Contact: Brenon Daly
The back-and-forth bidding for 3PAR moved higher again Friday, as the counteroffer to the counteroffer pushed the value of the high-end data storage vendor to $2bn. In the latest move, Hewlett-Packard lobbed a bid of $30 for each share of 3PAR, topping its offer from Thursday of $27 per share that had been matched by Dell. If 3PAR opts for HP’s bid, Dell has three days to come back with an offer of its own, according to terms. Dell, which opened the process 10 days ago with a bid of $18 per share, has already matched two efforts by HP to derail the deal.
As is pretty much always the case when would-be buyers with deep pockets go against each other, the price of the target company moves higher. (It’s fundamental supply-and-demand economics, after all.) Yet in the case of 3PAR, we’re not talking bids that are sweetened with a teaspoon or two of sugar – we’re talking cups of the stuff. (To recap the investment banks that are helping to advise their clients on how much sugar to dole out: Qatalyst Partners is banking 3PAR, while Credit Suisse Securities is banking Dell and JP Morgan Securities is banking HP.)
The latest offer values 3PAR at basically $830m higher than the opening takeout valuation, which was already the highest the storage company had ever seen. (In fact, Wall Street valued 3PAR at less than $800m before all this bidding started. Shares had basically bounced around $10 each for most of the year.) HP’s offer gives 3PAR an equity valuation of $2bn, two-thirds higher than Dell’s initial bid that gave it a $1.25bn equity valuation. For those wondering about the ‘price discipline’ at the two suitors, we would note that the going rate for 3PAR is now 10 times trailing sales.
Contact: Brenon Daly
Let’s see, where have we heard this before? A storage company with hundreds of millions of dollars in revenue finds itself in a billion-dollar bidding war between two tech giants, advised in the process by high-end boutique Qatalyst Partners. Last summer, scarcity value drove the price of Data Domain; today it’s 3PAR.
Looking to trump Dell’s existing agreement for 3PAR, Hewlett-Packard on Monday lobbed a topping bid for the high-end storage provider. HP, advised by JP Morgan Securities, is offering $24 for each share of 3PAR, giving the proposed transaction an enterprise value of $1.56bn. (That’s according to our math, compared to the $1.66bn that HP gives its bid.) In any case, the offer is some $380m, or 33%, richer than Dell’s initial bid. Recall that Dell’s offer of $18 valued 3PAR at the highest level ever for the stock.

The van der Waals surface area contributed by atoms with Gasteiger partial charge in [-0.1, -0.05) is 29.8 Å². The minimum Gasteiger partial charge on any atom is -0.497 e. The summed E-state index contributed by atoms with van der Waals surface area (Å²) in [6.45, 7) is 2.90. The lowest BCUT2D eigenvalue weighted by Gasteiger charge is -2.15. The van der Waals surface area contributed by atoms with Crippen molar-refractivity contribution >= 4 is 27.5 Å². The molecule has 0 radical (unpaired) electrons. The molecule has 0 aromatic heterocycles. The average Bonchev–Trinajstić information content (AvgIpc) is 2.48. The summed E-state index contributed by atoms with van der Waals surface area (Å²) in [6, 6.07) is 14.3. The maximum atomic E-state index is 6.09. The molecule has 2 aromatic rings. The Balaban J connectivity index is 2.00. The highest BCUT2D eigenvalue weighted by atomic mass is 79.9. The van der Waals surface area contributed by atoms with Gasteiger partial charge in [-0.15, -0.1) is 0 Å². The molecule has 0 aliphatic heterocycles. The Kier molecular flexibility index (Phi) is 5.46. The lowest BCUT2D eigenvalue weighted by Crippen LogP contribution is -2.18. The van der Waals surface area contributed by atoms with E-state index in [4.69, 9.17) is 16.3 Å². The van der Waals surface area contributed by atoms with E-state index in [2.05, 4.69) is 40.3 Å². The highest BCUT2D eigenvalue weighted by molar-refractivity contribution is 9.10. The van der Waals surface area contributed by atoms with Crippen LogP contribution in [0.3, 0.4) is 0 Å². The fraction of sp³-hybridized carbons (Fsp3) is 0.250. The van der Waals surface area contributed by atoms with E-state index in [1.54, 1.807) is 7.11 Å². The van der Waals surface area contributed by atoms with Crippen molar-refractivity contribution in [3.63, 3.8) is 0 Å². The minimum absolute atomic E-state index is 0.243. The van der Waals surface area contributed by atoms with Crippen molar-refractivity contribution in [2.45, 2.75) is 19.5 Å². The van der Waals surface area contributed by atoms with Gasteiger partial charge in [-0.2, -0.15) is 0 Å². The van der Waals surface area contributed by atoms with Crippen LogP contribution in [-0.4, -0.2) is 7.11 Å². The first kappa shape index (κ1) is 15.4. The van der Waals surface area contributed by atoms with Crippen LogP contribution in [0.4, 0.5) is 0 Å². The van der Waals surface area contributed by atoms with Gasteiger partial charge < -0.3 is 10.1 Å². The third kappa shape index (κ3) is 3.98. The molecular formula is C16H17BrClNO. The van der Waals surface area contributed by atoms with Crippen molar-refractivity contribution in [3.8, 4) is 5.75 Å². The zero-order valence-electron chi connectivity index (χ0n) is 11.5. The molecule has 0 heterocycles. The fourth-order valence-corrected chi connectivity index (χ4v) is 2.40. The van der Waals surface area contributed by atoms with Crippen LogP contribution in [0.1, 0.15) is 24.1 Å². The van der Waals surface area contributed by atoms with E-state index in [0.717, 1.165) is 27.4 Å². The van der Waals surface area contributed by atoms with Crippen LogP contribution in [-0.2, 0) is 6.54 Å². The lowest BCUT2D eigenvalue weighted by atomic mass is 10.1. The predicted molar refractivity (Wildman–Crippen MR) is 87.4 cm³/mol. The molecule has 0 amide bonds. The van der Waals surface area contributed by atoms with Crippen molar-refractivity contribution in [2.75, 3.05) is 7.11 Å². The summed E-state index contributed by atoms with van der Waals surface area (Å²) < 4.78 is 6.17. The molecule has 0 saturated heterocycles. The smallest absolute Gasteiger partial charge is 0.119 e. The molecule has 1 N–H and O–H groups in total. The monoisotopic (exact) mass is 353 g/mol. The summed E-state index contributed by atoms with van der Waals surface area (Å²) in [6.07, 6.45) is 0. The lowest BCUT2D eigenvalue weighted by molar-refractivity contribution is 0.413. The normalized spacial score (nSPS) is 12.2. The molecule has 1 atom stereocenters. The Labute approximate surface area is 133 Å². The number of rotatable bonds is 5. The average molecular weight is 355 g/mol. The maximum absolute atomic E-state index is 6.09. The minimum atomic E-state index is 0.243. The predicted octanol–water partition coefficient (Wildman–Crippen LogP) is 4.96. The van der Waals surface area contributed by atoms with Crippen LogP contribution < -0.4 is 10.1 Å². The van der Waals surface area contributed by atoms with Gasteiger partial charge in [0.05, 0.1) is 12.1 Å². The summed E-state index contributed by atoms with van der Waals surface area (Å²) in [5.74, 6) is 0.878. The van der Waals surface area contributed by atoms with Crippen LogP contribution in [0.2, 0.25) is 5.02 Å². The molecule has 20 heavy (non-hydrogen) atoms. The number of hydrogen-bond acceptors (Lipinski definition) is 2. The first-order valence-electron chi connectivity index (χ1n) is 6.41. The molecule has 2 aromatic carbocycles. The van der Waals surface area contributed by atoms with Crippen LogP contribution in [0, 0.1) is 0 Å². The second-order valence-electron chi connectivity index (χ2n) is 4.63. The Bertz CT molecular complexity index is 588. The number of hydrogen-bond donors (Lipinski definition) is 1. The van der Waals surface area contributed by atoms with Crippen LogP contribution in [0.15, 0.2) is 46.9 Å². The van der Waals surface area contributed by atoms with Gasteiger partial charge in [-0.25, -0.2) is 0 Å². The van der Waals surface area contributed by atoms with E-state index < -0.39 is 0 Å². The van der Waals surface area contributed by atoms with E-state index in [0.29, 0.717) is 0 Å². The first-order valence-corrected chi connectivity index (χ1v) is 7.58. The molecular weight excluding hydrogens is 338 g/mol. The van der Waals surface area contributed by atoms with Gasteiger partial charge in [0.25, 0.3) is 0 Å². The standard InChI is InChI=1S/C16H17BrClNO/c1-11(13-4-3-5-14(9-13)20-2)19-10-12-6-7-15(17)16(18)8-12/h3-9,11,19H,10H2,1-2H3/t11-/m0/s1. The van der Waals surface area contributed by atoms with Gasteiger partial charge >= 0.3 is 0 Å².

One interesting observation about HP’s topping bid: it is exactly the same percentage (33%) that EMC had to hand over for Data Domain, which had agreed to sale to NetApp. Of course, this is HP’s first counter, while EMC had to bump its own bid. (Initially it offered $30 for each Data Domain share, but ultimately paid $33 per share when it closed the deal in July 2009.) Of course, there was little hope of NetApp matching EMC in a bidding war for Data Domain. In the case of 3PAR, however, rivals Dell and HP are on much closer financial footing. Terms of Dell’s original agreement with 3PAR call for a $53.5m breakup fee
Contact: Brenon Daly
From an investment banking perspective, both EqualLogic and 3PAR started out and finished their lives in much the same way. The two storage vendors filed to go public within a week of one another back in August 2007, and – pending the close of 3PAR’s sale – both will end up inside Dell. Yet while the final destination is the same, the two vendors’ not-so-parallel tracks to Round Rock, Texas, underscore the fact that the tech M&A market, as well as the capital markets, still have a long way to go to recover from the Credit Crisis.
Consider this: In the sale announced Monday, 3PAR garnered just half the multiple that fellow storage vendor EqualLogic got in its sale to the same buyer, at least based on one key metric. 3PAR sold for 5.6 times trailing sales, while EqualLogic went for 12x trailing sales. We would chalk up the eye-popping premium for EqualLogic mostly to the fact that Dell had to effectively outbid the public market to prevent the company from going public. More to the point, Dell had to outbid a bull market, as the Nasdaq had tacked on 20% in the year leading up to its purchase of EqualLogic in November 2007.
As any company – including 3PAR and Dell – can attest, the bull market ended abruptly and painfully just days after the EqualLogic trade sale. So now we’re left with a market where Dell can offer the highest-ever price for 3PAR shares (representing a staggering 87% premium) and still get a ‘half-off discount’ on valuation compared to its earlier billion-dollar storage deal. But then Dell knows all about discounts over that time period. The company’s market cap has been cut in half (to $25bn from $50bn) from the day it announced its EqualLogic acquisition to Monday’s announcement of the 3PAR purchase.